Prepare for deer season this summer without wasting your time or money.
The off-season months of January through August can be torture for a die-hard deer hunter. There is nothing quite like the crisp feel of opening day as fall rolls around. It's exhilarating and exciting for those who live to hunt.
Similarly, there is nothing quite as sad as the last day of season when it's time to pack up all your hunting gear and say goodbye for another year.
Must-See Deer Video
Luckily, there are quite a few ways for a devoted hunter to use the off season as a basis for a successful, upcoming hunting season. Deer hunting isn't just about the time spent from opening day to that last hunt. Preparation spent in the offseason is crucial and can make all the difference between bagging that giant buck and coming home empty handed.
The following tips are meant to take offseason preparation to a whole new level and give committed hunters just a little more of an advantage than their unprepared peers.
Yard sales aren't typically thought of as a place to find deer hunting accessories. The two just don't seem to fit. However, a smart hunter realizes summer is the best time to come across expensive hunting gear at a fraction of the cost. Weekend hunters don't think of hunting in the summer. When the weather is hot and the sun is bright, these hunters and their wives only see camouflage clutter taking up space in the garage or closet.
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Often, camo clothes or hunting gear fall victim to yard sale mania or retail discounts, and ends up selling for cheap. It's up to a prep savvy hunter to take the time to go looking for these bargains in the offseason. True hunters know it's all about getting the right gear at the right price. To an average bargain hunter, a thermal parka and insulated boots may not seem like a good buy in the heat of the summer. To a hunter who is thinking of that opening morning set up, it is the perfect buy.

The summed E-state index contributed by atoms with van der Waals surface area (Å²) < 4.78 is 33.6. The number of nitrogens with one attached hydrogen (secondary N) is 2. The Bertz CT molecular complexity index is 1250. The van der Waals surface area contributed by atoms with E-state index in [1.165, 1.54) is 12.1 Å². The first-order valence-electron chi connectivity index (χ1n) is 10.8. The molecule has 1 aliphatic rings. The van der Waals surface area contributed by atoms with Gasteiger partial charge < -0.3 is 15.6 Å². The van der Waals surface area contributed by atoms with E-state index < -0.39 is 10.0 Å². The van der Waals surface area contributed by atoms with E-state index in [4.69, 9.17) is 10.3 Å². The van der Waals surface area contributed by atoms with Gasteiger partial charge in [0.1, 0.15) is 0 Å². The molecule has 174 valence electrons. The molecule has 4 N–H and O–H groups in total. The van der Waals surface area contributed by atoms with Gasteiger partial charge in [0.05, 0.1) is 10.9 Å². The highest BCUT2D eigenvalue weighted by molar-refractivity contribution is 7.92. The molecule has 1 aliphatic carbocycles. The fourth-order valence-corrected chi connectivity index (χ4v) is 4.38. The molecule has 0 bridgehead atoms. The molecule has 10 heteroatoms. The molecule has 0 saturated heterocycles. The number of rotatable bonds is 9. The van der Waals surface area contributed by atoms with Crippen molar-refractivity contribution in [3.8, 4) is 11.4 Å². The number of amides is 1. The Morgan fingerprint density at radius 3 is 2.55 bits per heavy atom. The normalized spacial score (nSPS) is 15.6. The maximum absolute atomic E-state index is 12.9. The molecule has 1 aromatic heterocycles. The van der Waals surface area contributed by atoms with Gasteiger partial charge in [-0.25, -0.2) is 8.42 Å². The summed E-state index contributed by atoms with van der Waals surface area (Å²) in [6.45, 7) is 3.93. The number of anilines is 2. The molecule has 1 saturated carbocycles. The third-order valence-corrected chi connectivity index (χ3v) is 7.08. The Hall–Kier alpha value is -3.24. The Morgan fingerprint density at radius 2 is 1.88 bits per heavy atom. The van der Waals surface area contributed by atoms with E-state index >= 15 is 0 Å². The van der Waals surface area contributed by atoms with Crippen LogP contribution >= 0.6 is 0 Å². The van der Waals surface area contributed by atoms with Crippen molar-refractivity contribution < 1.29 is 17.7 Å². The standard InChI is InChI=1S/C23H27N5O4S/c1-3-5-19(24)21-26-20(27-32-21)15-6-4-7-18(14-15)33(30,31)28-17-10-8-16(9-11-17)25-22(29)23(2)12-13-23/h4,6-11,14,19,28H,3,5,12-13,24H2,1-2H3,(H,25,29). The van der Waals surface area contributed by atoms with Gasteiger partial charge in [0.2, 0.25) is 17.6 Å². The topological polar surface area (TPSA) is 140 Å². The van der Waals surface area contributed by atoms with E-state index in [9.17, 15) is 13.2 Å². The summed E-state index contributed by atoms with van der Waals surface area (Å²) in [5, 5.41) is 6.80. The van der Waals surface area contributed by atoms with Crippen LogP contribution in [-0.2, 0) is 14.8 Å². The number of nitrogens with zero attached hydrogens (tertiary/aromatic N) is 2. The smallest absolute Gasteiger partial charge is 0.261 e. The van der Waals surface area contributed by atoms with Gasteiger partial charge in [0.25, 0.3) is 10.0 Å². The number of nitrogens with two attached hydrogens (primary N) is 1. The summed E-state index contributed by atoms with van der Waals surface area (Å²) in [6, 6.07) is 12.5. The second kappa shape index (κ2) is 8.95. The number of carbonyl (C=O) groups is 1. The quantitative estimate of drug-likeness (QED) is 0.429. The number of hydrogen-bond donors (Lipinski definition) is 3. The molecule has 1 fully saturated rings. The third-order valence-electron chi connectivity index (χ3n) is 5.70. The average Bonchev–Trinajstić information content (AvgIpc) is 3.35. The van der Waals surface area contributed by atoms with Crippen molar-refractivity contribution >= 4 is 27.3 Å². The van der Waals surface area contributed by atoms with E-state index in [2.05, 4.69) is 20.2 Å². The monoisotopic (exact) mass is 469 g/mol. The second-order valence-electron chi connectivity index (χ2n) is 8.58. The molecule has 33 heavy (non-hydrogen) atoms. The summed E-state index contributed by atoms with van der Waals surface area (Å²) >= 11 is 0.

Food Plots & Trail Cams
Of course, the offseason isn't all about shopping for hunting stuff. There is more to preparing than just buying everything in sight. For those who have all the guns and gear they can handle and even those who don't, getting out in the field to plant food plots or set up trail cams is taking vital steps to prepare for opening day.
Food plots take a lot of work. However, once the work is done and the sweat has dried, the fall and winter payoff of a food plot makes it all worthwhile. Before and after the rut, food is a deer's main concern. For the hunter who sweats in the summer to offer that food source in the dead of winter, success on the hunt is more easily attained.
Just as food plots offer an advantage before and after the rut, so do trail cams. Trail cams are technology's way of treating hunters to field insights unheard of just twenty years ago. Now you can see the buck of your dreams before you ever actually see the buck.
Where hunters used to rely on simply scouting and luck, they now have the advantage of the ingenious trail camera to supply pictures and even videos of elusive whitetails on the move. Spending the summer checking and moving trail cams can show hunters the travel patterns and habits of the best whitetails in their area. With a little summer planning and hiking time, trail cams can be one of the best tools in a hunter's arsenal
Even dedicated hunters can easily forget about hunting in the offseason. It's hard to think about crisp December mornings when the temperature is scorching. However, taking the time and initiative to proactively work toward next season can make all the difference between a stellar season and an average one.
This summer, in your free time, spend a little preparing to reap the rewards of a hunting season built on preparation, not just luck.